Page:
What: "Gumbo Bottoms," a musical about life on the Missouri River set in 1928 and based on oral histories.
When: 8 p.m. Saturday and 2 p.m., Sunday.
Where: Launer Auditorium at Columbia College.
Tickets: $15 for general admission. Students and seniors can purchase tickets for $12.
Tickets are available at the door and at Artlandish Gallery, 1019 E. Walnut St. in Columbia before the shows. People can also make reservations by calling 660-882-3133.
COLUMBIA — "Gumbo Bottoms" docked in Columbia on Thursday afternoon — in a U-Haul. The big, muddy musical will make its inaugural performance Saturday night in Boone County's queen city.
Director Lesley Oswald and technical director David Oswald unloaded chairs and boxes of props from the white and orange truck.
"The crew is here, but the cast isn't — we decided to give them the day off," Lesley Oswald said.
"Gumbo Bottoms" premiered at Boonville in November 2008 and since then has traveled to various towns on the banks of the Missouri River.
"We've been in six theaters," David Oswald said.
The musical follows Vivian Marks, an affluent woman from the East Coast whose fortune is squandered when her husband dies unexpectedly. She is left with only one small plot of land in the river bottoms of the Missouri River, according to the "Gumbo Bottoms"’ website.
"The musical is about life in the Missouri river bottoms, near Columbia in the 1920's," Meredith Ludwig, the musical's playwright, said. "I was inspired by oral histories I collected from people who lived there during that time."
Ludwig drew from Missouri's history to help create the world of "Gumbo Bottoms."
"Jimmy Scott is mentioned by one character in the musical," Lesley Oswald said.
James "Jimmy" Scott was lynched by a mob in Columbia in 1923. Scott was taken directly from the Boone County Jail after being accused of sexually assaulting a white girl, Ludwig said.
One song in the musical, "Unfree Freedom," is loosely based on Scott's lynching, David Oswald said.
"I Googled his story, found articles in the Missourian and the Tribune and read a book by Gary Kramer about him. I couldn't believe what happened was so close and so recent," Ludwig said. "I had to include it."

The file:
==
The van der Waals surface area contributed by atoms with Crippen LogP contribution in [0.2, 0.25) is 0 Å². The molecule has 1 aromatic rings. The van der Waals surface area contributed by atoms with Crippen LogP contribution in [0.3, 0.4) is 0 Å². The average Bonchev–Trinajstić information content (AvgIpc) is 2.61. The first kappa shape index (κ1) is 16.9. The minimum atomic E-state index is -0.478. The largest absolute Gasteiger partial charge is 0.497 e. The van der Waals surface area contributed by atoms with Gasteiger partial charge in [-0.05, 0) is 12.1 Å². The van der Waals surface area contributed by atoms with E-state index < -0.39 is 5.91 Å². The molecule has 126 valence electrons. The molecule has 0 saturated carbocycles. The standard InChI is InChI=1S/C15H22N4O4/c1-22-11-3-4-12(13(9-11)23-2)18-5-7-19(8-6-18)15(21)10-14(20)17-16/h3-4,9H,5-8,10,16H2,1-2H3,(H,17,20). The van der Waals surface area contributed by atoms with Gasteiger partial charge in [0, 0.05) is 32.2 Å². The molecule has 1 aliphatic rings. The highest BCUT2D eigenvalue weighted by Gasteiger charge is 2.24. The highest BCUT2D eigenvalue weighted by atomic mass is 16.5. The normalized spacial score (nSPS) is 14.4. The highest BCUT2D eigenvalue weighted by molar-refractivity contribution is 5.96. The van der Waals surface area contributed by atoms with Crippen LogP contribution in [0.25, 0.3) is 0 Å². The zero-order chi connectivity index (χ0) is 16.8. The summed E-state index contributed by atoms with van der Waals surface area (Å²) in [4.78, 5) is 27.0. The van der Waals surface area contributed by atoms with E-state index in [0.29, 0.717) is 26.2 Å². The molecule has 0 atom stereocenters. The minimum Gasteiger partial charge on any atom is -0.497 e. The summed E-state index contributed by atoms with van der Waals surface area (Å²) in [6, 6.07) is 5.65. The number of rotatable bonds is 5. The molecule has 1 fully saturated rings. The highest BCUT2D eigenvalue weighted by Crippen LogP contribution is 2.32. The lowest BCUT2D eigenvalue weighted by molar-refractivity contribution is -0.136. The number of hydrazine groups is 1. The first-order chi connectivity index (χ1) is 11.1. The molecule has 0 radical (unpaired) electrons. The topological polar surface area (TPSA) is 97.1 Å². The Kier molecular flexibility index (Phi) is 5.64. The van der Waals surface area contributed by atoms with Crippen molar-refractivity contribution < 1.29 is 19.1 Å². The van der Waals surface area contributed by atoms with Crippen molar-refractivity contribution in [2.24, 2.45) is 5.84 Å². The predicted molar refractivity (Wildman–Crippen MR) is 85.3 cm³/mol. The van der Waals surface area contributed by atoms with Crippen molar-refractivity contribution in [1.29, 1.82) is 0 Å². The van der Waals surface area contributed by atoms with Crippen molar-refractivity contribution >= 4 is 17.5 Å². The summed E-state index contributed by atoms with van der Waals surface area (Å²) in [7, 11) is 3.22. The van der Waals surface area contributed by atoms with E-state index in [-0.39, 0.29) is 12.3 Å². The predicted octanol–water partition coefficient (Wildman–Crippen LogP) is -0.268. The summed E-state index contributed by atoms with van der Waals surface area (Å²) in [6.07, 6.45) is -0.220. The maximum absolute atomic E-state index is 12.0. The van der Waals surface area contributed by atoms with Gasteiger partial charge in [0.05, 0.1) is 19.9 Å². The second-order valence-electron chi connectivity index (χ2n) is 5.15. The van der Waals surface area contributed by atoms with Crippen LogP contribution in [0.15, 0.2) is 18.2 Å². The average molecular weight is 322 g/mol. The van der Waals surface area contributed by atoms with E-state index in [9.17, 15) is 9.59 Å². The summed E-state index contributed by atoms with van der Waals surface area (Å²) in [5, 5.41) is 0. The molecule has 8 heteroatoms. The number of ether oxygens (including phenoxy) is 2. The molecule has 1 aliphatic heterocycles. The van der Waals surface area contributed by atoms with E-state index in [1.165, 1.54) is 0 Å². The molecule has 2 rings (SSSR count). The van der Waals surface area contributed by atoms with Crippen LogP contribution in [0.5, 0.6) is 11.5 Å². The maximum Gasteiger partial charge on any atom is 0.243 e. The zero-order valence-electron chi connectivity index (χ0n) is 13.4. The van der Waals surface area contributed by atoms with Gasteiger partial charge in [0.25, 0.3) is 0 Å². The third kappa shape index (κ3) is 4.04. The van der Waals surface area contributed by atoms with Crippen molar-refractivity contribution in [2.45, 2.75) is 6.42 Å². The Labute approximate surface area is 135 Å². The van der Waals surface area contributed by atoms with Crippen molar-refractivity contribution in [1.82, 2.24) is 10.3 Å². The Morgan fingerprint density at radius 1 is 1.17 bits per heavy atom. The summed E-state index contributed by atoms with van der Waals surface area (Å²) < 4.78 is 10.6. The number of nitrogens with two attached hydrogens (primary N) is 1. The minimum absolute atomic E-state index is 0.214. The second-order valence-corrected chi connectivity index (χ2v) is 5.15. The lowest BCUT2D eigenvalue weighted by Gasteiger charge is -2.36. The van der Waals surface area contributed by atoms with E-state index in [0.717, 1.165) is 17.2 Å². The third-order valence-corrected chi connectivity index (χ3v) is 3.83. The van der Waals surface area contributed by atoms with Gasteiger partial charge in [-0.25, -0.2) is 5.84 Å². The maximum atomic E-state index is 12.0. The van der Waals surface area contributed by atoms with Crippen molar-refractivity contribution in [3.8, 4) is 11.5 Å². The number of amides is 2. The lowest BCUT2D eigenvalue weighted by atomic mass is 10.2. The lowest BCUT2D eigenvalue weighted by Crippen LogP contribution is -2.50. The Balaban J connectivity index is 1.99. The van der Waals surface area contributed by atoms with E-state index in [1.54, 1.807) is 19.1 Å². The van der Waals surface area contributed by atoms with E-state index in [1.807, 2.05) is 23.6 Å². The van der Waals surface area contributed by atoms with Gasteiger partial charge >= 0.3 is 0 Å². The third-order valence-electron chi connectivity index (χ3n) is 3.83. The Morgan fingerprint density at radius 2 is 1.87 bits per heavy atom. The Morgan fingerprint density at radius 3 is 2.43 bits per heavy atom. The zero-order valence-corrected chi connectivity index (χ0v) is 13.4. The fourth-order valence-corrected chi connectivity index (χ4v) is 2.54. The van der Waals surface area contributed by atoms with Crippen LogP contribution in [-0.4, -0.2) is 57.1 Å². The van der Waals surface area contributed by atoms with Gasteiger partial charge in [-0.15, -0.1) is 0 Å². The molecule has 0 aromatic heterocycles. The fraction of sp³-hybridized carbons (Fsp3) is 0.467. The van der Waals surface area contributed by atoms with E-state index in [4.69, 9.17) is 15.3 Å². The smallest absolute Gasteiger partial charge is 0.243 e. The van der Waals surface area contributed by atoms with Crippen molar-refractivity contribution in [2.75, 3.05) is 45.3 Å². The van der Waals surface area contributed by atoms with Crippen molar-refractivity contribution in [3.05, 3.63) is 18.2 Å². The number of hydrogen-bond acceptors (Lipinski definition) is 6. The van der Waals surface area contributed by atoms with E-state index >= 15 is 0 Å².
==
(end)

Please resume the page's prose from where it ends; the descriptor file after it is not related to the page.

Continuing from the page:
The musical addresses multiple themes and cultures, Lesley Oswald said.
"In the musical there are black, Native American and white cultures present," Lesley Oswald said.
One element in "Gumbo Bottoms" drawn from Ludwig's oral history research was the idea that the Indian mounds along the river were disturbed, Ludwig said.
The amount of diversity in the musical comes from Ludwig's personal experiences.
"I wanted the diversity in the script because I was very passionate about diversity," Ludwig said. "I grew up in a very racially diverse family."
But the array of cultures is not the only draw, Ludwig said.
"Cathy Barton's music is terrific, and the band includes her husband, Dave Para, on guitar, Kevin Hennessy on bass and Tom Verdot on fiddle," Ludwig said. "The story is funny, the acting's great ,and you'll leave with wonderful tunes in your head."
"The tunes are dangerously addictive," David Oswald said.
Turner Hall River Rats for the Arts, a group devoted to providing a space for creativity to happen, provides the crew, musicians and cast for the show, Lesley Oswald said.
The group is small but tight-knight, Lesley Oswald said.
"Crew, musicians, actors — when you put them all together we are a family," Lesley Oswald said.
"It's traditional music, it gets your feet tapping and makes you smile with really profound subjects," Lesley Oswald said.